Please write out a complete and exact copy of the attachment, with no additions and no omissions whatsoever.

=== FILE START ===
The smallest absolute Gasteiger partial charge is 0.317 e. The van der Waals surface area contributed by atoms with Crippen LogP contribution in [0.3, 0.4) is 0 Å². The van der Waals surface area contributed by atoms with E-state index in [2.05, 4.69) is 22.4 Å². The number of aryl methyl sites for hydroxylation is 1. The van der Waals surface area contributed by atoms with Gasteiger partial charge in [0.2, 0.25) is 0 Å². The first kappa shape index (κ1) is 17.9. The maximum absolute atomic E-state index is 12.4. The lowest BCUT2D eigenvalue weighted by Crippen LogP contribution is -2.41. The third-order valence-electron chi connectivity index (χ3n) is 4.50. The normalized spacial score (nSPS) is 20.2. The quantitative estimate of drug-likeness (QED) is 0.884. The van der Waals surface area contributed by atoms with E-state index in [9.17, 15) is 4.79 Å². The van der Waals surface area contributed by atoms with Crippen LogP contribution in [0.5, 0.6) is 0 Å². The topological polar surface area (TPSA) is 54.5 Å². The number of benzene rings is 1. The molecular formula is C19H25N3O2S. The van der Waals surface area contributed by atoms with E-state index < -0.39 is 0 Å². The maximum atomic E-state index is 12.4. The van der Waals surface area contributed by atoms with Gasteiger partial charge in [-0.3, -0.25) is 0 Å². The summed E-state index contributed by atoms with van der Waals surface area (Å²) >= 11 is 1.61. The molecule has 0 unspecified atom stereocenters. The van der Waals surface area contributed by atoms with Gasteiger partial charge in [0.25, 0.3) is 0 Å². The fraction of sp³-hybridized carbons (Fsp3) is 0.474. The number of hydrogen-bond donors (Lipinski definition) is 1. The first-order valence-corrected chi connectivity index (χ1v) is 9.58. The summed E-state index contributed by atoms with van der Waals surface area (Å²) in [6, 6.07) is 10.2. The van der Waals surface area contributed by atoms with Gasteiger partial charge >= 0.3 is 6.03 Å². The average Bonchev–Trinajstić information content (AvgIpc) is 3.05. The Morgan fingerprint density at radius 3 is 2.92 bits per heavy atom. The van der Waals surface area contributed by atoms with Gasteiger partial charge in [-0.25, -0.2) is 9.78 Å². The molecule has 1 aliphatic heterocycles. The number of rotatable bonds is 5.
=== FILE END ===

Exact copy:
The smallest absolute Gasteiger partial charge is 0.317 e. The van der Waals surface area contributed by atoms with Crippen LogP contribution in [0.3, 0.4) is 0 Å². The van der Waals surface area contributed by atoms with E-state index in [2.05, 4.69) is 22.4 Å². The number of aryl methyl sites for hydroxylation is 1. The van der Waals surface area contributed by atoms with Gasteiger partial charge in [0.2, 0.25) is 0 Å². The first kappa shape index (κ1) is 17.9. The maximum absolute atomic E-state index is 12.4. The lowest BCUT2D eigenvalue weighted by Crippen LogP contribution is -2.41. The third-order valence-electron chi connectivity index (χ3n) is 4.50. The normalized spacial score (nSPS) is 20.2. The quantitative estimate of drug-likeness (QED) is 0.884. The van der Waals surface area contributed by atoms with E-state index in [9.17, 15) is 4.79 Å². The van der Waals surface area contributed by atoms with Crippen LogP contribution in [0.5, 0.6) is 0 Å². The topological polar surface area (TPSA) is 54.5 Å². The number of benzene rings is 1. The molecular formula is C19H25N3O2S. The van der Waals surface area contributed by atoms with E-state index < -0.39 is 0 Å². The maximum atomic E-state index is 12.4. The van der Waals surface area contributed by atoms with Gasteiger partial charge in [-0.3, -0.25) is 0 Å². The summed E-state index contributed by atoms with van der Waals surface area (Å²) >= 11 is 1.61. The molecule has 0 unspecified atom stereocenters. The van der Waals surface area contributed by atoms with Gasteiger partial charge in [0.25, 0.3) is 0 Å². The fraction of sp³-hybridized carbons (Fsp3) is 0.474. The number of hydrogen-bond donors (Lipinski definition) is 1. The first-order valence-corrected chi connectivity index (χ1v) is 9.58. The summed E-state index contributed by atoms with van der Waals surface area (Å²) in [6, 6.07) is 10.2. The van der Waals surface area contributed by atoms with Gasteiger partial charge >= 0.3 is 6.03 Å². The average Bonchev–Trinajstić information content (AvgIpc) is 3.05. The Morgan fingerprint density at radius 3 is 2.92 bits per heavy atom. The van der Waals surface area contributed by atoms with Gasteiger partial charge in [-0.25, -0.2) is 9.78 Å². The molecule has 1 aliphatic heterocycles. The number of rotatable bonds is 5.